What if a doctor or other health care provider asks for proof that I am a relative responsible for the child's health care?

The law says a provider can ask you for proof that you are the relative caregiver responsible for the child's health care. If this happens, these might help:

  • A will listing your relationship to the child

  • A letter from a social worker, school staff, lawyer, religious leader, or licensed medical, mental health, or behavioral professional showing your relationship to the child

  • Records from a school, hospital, clinic, or other public health or social service agency showing your relationship to the child

  • Proof that you get a public benefit, such as TANF, SSI, medical coupons, food stamps, or free or reduced school lunch for the child

  • Records from the Department of Social and Health Services (DSHS) showing you are the contact for the child

  • Proof that a child lives in your home and/or is related to you

  • Insurance for you or the child that states your relationship

  • Your Federal Income Tax return listing the child

  • Any other documents showing your relationship with the child and that you are the child's caregiver

Can the child consent to health care services themselves?

Under state law, yes, some. They include:

  • Non-emergency medical services, if the child can understand the consequences of the medical procedure under the Mature Minor Doctrine.  Health care providers will evaluate the child's age, intelligence, maturity, training, experience, economic independence, general conduct as an adult and freedom from the control of parents (Smith v. Seibly, 72 Wn.2d 16 (1967)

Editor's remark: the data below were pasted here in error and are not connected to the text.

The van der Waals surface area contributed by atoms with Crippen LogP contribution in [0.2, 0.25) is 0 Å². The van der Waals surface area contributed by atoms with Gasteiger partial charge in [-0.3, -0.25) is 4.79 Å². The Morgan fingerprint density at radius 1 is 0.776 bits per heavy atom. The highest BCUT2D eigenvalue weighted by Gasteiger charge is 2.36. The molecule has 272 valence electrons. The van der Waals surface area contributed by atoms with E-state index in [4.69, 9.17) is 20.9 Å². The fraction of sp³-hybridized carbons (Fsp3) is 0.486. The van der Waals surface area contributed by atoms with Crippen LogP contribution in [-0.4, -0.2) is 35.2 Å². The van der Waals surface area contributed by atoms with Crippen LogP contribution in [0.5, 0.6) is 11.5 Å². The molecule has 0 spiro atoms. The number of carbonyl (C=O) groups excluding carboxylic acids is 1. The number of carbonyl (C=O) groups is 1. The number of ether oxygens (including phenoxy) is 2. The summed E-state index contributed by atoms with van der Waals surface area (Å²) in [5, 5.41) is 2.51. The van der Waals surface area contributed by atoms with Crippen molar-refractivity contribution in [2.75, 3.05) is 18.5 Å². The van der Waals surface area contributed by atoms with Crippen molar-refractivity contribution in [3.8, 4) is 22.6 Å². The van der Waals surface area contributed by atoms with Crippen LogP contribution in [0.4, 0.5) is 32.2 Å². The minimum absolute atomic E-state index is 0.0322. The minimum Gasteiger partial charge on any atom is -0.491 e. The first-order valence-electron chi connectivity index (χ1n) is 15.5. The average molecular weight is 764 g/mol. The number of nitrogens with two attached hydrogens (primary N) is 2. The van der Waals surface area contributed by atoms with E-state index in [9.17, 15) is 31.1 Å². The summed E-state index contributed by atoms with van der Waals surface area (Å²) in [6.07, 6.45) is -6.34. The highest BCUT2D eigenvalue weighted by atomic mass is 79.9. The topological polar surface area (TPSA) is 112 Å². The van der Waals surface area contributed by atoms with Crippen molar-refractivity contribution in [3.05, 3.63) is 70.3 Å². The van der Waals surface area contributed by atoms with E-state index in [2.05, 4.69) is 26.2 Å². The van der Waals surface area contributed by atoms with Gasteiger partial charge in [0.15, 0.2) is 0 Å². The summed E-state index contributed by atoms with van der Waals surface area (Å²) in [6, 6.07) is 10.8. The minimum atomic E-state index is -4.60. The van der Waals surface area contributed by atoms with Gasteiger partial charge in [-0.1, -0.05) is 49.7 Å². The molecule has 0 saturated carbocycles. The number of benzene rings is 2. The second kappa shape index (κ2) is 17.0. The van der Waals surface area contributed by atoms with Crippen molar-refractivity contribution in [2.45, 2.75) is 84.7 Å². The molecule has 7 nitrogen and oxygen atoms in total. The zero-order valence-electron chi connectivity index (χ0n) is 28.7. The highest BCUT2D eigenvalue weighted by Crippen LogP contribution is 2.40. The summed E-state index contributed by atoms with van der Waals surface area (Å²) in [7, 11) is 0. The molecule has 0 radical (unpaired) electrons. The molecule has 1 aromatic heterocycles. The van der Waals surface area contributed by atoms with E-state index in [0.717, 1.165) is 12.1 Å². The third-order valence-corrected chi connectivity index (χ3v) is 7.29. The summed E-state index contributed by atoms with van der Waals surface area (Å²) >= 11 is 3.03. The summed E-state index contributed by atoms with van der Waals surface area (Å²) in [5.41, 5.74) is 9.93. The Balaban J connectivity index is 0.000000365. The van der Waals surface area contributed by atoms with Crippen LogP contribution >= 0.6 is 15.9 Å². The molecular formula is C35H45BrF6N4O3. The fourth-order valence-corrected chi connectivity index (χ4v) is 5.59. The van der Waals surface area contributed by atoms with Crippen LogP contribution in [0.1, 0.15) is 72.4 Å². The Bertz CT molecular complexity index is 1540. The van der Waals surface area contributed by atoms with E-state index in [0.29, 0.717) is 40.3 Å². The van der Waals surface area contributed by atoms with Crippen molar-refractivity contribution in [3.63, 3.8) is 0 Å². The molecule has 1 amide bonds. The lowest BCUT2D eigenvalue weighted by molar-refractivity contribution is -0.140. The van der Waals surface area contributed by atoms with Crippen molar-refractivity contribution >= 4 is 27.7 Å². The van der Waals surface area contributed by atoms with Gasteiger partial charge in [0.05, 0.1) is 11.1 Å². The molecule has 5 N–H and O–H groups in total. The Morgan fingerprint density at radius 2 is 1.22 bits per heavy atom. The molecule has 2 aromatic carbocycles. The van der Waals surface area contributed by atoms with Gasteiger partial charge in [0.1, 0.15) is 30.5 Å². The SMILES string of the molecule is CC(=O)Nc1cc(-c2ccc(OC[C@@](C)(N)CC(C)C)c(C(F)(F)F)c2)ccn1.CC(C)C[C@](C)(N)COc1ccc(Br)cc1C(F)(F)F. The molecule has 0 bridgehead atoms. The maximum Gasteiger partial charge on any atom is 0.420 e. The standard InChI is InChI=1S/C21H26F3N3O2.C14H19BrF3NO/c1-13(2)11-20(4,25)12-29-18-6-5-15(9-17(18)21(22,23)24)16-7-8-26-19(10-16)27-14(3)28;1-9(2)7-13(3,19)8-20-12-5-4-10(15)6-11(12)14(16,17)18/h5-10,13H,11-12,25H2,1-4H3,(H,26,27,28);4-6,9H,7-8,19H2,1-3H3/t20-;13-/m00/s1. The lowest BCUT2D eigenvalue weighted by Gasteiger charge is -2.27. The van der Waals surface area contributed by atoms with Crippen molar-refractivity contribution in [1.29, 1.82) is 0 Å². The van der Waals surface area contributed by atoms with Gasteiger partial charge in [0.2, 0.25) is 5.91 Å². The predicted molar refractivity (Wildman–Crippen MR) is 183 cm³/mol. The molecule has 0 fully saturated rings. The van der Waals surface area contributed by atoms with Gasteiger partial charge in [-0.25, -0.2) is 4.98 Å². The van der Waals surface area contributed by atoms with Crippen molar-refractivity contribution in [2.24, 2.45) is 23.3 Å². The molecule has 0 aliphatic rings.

• Outpatient and inpatient mental health treatment, if the child is 13 or older (RCW 71.34.530 & .500(1))

  • Testing or treatment for sexually transmitted diseases if they are 14 or older (RCW 70.24.110), or any age in King County

  • Abortion services (RCW 9.02.100(2)) (State v. Koome, 84 Wn.2d 901 (1975))

  • Birth control services (RCW 9.02.100(1))

  • Prenatal care services (State v. Koome, 84 Wn.2d 901 (1975))

  • Inpatient or outpatient substance abuse treatment if the child is 13 or older (RCW 70.96A.095)

Can a child get emergency health care without parental consent?

Yes. A health care provider can provide a child with required treatment in a recognized health care emergency without parental consent. RCW 7.70.050(4).

How can I get medical help?

For most medical programs, including insurance and subsidies, you can apply online at www.wahealthplanfinder.org, by calling 1-855-923-4633 (1-855-WAFINDER), or by asking for a paper application from Healthplanfinder or from your local DSHS office. If you go online, make sure you go to the right website (www.wahealthplanfinder.org).

 

This publication provides general information concerning your rights and responsibilities.  It is not intended as a substitute for specific legal advice. 
This information is current as of October 2019.
© 2019 Columbia Legal Services

 

(Permission for copying and distribution granted to the Alliance for Equal Justice and to individuals for non-commercial use only.)

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Last Review and Update: Oct 08, 2019